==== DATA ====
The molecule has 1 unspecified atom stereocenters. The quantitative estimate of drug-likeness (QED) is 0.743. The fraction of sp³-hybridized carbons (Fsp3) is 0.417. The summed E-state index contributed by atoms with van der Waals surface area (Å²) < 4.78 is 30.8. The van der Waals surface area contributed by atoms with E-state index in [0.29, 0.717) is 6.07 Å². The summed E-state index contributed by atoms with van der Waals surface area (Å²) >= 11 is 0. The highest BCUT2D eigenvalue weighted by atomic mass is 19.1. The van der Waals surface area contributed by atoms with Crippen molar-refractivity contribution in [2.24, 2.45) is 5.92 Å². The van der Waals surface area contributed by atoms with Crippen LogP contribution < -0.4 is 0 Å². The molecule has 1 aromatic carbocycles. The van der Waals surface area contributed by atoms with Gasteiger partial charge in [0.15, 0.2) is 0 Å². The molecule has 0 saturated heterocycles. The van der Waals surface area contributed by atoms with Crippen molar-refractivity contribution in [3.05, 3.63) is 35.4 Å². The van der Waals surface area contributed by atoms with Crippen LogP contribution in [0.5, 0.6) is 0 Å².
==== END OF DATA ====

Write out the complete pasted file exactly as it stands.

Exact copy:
The molecule has 1 unspecified atom stereocenters. The quantitative estimate of drug-likeness (QED) is 0.743. The fraction of sp³-hybridized carbons (Fsp3) is 0.417. The summed E-state index contributed by atoms with van der Waals surface area (Å²) < 4.78 is 30.8. The van der Waals surface area contributed by atoms with E-state index in [0.29, 0.717) is 6.07 Å². The summed E-state index contributed by atoms with van der Waals surface area (Å²) >= 11 is 0. The highest BCUT2D eigenvalue weighted by atomic mass is 19.1. The van der Waals surface area contributed by atoms with Crippen molar-refractivity contribution in [2.24, 2.45) is 5.92 Å². The van der Waals surface area contributed by atoms with Crippen LogP contribution < -0.4 is 0 Å². The molecule has 1 aromatic carbocycles. The van der Waals surface area contributed by atoms with Gasteiger partial charge in [0.15, 0.2) is 0 Å². The molecule has 0 saturated heterocycles. The van der Waals surface area contributed by atoms with Crippen molar-refractivity contribution in [3.05, 3.63) is 35.4 Å². The van der Waals surface area contributed by atoms with Crippen LogP contribution in [0.5, 0.6) is 0 Å².